Next time you prepare to launch a new marketing campaign, go see what your Twitter followers are saying about your business. They may have already discovered the edge that you are looking for.
You might not find it within your executive circle, by developing a marketing strategy to sell down to your customers. Not in today’s competitive environment of savvy consumers. We must start, as authors Al Ries and Jack Trout say, from the bottom-up.
Find Your Edge
In their book, Bottom-Up Marketing, Ries and Trout examine successful advertising campaigns that were created through the mind of the marketplace. Responding to consumer activity and working within its lines of communication, companies like Domino’s Pizza and Vicks discovered their marketing ‘tactic’: the single idea that defines the service or product, and sets it apart from its competitors.
This ‘tactic’ doesn’t necessitate superiority over the other guys. It’s more about finding what’s different about a product or service in a beneficial way, and pushing it for all its worth.
Going Bottom Up
Today, you can find out what the consumer thinks of your product or service through a number of ‘bottom-up’ platforms. Blogs, RSS feeds, and of course, social media, all encourage “the online masses [to] organize themselves, their content, and their attention,” creating grassroots conversations that marketers can learn from, and develop strategies (Karpinski).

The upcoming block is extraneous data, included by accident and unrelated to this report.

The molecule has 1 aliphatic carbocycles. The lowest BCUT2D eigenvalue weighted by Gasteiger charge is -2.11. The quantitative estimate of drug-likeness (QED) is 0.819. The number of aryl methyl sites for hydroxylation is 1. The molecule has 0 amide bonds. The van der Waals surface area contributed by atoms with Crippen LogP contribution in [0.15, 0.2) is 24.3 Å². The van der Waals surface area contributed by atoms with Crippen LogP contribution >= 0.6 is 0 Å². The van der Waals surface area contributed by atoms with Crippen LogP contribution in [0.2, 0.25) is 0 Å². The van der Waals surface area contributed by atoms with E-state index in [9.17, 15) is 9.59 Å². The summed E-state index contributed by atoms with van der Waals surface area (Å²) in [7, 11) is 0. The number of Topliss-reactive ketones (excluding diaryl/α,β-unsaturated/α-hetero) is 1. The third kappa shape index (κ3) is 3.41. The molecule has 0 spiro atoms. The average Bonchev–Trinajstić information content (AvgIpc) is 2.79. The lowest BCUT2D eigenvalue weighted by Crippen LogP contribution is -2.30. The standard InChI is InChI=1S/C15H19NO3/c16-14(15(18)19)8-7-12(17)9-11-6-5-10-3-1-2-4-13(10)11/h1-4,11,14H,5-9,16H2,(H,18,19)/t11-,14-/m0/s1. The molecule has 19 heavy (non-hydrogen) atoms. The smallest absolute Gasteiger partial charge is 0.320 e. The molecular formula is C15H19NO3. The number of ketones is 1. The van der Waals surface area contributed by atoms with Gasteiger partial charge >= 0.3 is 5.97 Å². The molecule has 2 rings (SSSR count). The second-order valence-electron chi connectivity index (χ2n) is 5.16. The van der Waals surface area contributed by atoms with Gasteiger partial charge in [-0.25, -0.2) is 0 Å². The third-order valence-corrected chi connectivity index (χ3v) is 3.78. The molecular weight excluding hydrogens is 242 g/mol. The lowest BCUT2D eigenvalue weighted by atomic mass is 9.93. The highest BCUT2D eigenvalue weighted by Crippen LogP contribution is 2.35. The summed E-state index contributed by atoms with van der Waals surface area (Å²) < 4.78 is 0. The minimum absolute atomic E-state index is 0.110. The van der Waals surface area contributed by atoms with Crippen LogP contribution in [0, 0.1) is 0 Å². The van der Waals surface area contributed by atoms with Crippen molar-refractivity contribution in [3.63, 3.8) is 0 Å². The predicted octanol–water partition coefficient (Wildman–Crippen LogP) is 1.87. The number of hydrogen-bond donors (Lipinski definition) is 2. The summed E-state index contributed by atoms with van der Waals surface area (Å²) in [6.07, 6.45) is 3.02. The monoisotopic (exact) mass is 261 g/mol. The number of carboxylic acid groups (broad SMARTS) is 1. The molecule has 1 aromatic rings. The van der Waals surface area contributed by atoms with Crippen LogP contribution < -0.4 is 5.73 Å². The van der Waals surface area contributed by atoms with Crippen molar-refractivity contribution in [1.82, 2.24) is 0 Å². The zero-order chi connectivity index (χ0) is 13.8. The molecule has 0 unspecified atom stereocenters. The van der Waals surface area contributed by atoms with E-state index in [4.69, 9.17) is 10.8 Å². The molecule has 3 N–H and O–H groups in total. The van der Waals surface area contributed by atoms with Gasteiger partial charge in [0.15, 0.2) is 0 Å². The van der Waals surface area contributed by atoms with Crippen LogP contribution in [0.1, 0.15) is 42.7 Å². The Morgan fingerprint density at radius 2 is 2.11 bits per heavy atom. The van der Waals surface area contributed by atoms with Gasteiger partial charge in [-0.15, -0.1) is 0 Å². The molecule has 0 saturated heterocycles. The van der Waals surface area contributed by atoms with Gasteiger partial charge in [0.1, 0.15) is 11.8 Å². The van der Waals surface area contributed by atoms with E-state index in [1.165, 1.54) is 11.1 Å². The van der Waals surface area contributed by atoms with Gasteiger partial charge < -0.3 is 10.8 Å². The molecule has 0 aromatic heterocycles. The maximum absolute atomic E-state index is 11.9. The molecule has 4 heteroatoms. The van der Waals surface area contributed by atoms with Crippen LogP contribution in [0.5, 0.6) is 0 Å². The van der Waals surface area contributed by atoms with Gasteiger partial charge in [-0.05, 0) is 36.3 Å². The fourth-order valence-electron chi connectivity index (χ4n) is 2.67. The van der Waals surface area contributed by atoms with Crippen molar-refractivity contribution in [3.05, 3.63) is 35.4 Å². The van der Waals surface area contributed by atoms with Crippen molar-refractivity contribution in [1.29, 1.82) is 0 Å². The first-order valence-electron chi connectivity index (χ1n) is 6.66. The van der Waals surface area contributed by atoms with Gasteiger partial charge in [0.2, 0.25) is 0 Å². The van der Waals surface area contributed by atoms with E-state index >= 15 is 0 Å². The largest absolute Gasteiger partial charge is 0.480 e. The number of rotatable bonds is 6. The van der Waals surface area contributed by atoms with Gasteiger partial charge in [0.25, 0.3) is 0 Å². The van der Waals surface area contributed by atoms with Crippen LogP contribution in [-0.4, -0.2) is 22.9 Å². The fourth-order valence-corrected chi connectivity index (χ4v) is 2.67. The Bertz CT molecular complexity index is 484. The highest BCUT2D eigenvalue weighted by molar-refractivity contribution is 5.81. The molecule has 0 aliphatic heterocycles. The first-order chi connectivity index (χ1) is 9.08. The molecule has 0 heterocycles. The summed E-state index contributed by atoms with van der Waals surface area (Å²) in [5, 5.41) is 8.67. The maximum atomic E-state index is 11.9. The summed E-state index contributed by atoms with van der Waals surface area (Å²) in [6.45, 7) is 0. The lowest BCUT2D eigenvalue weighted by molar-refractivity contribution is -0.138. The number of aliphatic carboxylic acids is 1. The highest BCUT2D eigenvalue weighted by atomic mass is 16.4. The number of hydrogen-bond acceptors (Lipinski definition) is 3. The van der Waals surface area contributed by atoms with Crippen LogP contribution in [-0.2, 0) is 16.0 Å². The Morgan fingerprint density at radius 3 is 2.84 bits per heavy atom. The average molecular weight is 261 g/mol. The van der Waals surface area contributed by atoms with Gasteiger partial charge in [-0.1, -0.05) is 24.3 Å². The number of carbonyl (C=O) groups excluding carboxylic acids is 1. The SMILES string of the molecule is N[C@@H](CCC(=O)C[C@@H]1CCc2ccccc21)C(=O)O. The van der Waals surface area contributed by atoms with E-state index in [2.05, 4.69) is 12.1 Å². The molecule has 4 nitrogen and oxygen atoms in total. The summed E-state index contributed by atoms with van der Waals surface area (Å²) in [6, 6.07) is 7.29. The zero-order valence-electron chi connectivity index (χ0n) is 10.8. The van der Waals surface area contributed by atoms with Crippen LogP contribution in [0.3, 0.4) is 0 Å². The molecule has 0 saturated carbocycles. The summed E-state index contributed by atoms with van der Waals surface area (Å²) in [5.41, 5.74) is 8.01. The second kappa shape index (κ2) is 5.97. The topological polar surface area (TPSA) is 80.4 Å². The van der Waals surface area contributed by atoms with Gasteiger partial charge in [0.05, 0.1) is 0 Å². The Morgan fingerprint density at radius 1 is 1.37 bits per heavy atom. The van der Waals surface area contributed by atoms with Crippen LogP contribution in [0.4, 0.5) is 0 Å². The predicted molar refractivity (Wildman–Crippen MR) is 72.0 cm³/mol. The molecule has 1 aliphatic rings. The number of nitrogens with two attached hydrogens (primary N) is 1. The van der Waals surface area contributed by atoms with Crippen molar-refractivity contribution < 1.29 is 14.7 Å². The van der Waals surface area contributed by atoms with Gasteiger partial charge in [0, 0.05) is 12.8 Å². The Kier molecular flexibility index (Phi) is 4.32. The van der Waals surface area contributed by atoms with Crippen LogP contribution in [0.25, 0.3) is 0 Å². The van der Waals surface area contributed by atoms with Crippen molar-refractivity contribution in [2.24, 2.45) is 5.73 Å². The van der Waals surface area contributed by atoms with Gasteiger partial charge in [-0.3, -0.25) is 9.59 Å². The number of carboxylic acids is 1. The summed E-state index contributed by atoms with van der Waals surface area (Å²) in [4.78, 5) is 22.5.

Social media seems like the obvious one. As Smashing Magazine contributor Paul Boag says, “your website should be the hub of social interaction, not sitting on the sidelines.”
Managing this anchor of communication for your business basically requires involvement in the platforms of the day: Twitter, Facebook, Instagram, LinkedIn, and Pinterest.
However, engaging with your client base through these platforms is only as beneficial to your marketing plans as you allow things to be adaptable. Bottom-up marketing is often improvisational: you need to respond quickly to complaints and suggestions, and modify the plan as you go.
And let’s remember that users will chat openly when it’s easy and the task is specific. Your users are volunteering their insights, on their time. Nothing is less motivating than arbitrary social media plug-ins, littering a web page without any calls-to-action.
Boag believes that “whether we are considering what car to buy, where to eat out or what school to send our kids to, we like to ask our friends.” With bottom-up marketing, your customers are your friends. They are savvy. They can sniff out misleading messages and know when they’re being talked down to.
Find your way into the real conversations about your business with bottom-up marketing tactics. It’s crucial to start with a plan, and strive to represent yourself with an intelligent, influential voice.
Let’s talk more about social media strategies that really get conversations going. Comment below!
Boag, Paul. “Social Media Is A Part Of The User Experience.” 4 June 2012. SmashingMagazine.com: http://www.smashingmagazine.com/2012/06/04/social-media-is-a-part-of-the-user-experience/
Karpinski, Richard. “The next phase: Bottom-up marketing.” 2005. Btobonline.com: http://www.keystonemarketing.ca/siteadmin/articles/images/2_1.pdf